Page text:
meninges(redirected from Meningeal neoplasms)
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meninges(mĭnĭn`jēz), three membranous layers of connective tissueconnective tissue,
supportive tissue widely distributed in the body, characterized by large amounts of intercellular substance and relatively few cells. The intercellular material, or matrix, is produced by the cells and gives the tissue its particular character.
..... Click the link for more information. that envelop the brain and spinal cord (see nervous systemnervous system,
network of specialized tissue that controls actions and reactions of the body and its adjustment to the environment. Virtually all members of the animal kingdom have at least a rudimentary nervous system.
..... Click the link for more information. ). The outermost layer, or dura mater, is extremely tough and is fused with the membranous lining of the skull. In the brain it forms a vertical sheet that separates the cerebral hemispheres and a horizontal sheet that lies between the cerebrum and the cerebellum. The thin arachnoid membrane lies below and in close contact with the dura mater. The innermost layer, or pia mater, is in direct contact with the brain and spinal cord and contains the blood vessels that supply them. The pia mater and arachnoid membrane are separated by the subarachnoid space containing the cerebrospinal fluid, which carries nutrients, absorbs the impact of shocks, and acts as a barrier to disease organisms. Thus, the meninges provide a fluid-filled jacket for the protection of neural tissues and allow for the flexing and twisting of the vertebral column about the spinal cord.
the connective-tissue membranes enveloping the brain and spinal cord in vertebrates and man.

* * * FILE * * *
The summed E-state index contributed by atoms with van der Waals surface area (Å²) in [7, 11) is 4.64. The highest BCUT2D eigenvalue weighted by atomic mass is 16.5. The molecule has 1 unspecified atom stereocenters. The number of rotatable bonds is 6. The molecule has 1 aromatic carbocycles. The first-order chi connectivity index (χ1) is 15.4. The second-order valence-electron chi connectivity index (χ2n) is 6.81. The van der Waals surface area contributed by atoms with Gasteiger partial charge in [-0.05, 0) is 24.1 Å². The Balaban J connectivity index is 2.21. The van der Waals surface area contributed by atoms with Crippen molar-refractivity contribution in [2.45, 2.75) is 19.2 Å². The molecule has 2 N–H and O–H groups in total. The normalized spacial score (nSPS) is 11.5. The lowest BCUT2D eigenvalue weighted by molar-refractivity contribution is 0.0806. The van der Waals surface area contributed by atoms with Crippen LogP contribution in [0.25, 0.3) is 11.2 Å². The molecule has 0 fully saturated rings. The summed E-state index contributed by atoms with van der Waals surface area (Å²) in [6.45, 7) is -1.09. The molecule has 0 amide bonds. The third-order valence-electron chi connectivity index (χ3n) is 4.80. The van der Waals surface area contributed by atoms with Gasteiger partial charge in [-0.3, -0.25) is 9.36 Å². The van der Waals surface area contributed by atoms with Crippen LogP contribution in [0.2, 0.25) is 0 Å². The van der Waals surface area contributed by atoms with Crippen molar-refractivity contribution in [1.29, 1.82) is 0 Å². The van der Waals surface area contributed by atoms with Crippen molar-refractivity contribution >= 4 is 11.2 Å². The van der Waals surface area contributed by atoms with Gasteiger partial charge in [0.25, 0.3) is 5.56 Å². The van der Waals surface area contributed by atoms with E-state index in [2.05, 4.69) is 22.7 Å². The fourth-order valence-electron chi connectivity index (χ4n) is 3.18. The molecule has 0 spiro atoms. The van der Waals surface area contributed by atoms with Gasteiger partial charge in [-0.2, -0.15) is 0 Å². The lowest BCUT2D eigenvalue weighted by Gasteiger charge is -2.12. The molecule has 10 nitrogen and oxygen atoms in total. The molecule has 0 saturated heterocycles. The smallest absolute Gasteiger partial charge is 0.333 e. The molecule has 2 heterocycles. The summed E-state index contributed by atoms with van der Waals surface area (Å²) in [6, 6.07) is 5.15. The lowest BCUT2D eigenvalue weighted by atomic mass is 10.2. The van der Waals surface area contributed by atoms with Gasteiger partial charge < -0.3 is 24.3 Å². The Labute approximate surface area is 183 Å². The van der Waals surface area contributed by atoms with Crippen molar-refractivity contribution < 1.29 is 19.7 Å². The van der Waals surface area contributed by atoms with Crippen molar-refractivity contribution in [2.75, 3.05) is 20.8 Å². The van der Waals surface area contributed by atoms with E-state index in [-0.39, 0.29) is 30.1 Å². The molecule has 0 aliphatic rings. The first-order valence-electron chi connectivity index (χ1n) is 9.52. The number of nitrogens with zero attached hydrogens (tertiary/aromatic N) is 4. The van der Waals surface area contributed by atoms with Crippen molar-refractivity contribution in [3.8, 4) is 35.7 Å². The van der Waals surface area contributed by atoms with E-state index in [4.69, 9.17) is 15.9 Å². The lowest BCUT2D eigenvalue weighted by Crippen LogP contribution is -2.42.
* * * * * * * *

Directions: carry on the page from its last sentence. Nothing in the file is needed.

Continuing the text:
A primitive meninx develops in the embryo and differentiates into dura mater (adjoining the periosteum) and primary pia mater (adjoining the brain and forming the folds of the brain’s vascular plexuses). Three meninges are distinguished in adult mammals and man. In the brain region, dura mater, the outer membrane, forms the periosteum of the inner surface of the skull and passes longitudinal and transverse processes into the cranial cavity. The principal processes are the falciform, wedged between the two cerebral hemispheres (a rudiment is found in birds), and the tentorium cerebelli, which separates the cerebellum from the lower surface of the occipital lobes of the cerebrum. Sinuses form, when the dura mater splits, in certain places in the cranium; venous blood flows into them from the brain. In the spinal cord region, the dura mater consists of two layers, outer (periosteum) and inner. These are divided by the epidural space, which is filled with adipose tissue and venous plexuses.
The primitive pia mater in mammals splits into arachnoid and vascular or secondary, meninges. The arachnoid is internal to the dura mater. In the cranial cavity, it adjoins the surface of the gyri of the cerebral cortex, without entering the sulci or other depressions (thereby forming cisternae). In the spinal cord region, the arachnoid adheres firmly to the inner layer of the dura mater.
The innermost of the membranes is the meninx vasculosa, which adheres to the surface of the spinal cord and brain and extends into the brain’s sulci and depressions, containing the blood vessels that feed the brain. The subarachnoid space, between the arachnoid and the meninx vasculosa, is filled with cerebrospinal fluid. The arachnoid and the meninx vasculosa, which join near the cerebral cortex, are given the common name of “pia mater.”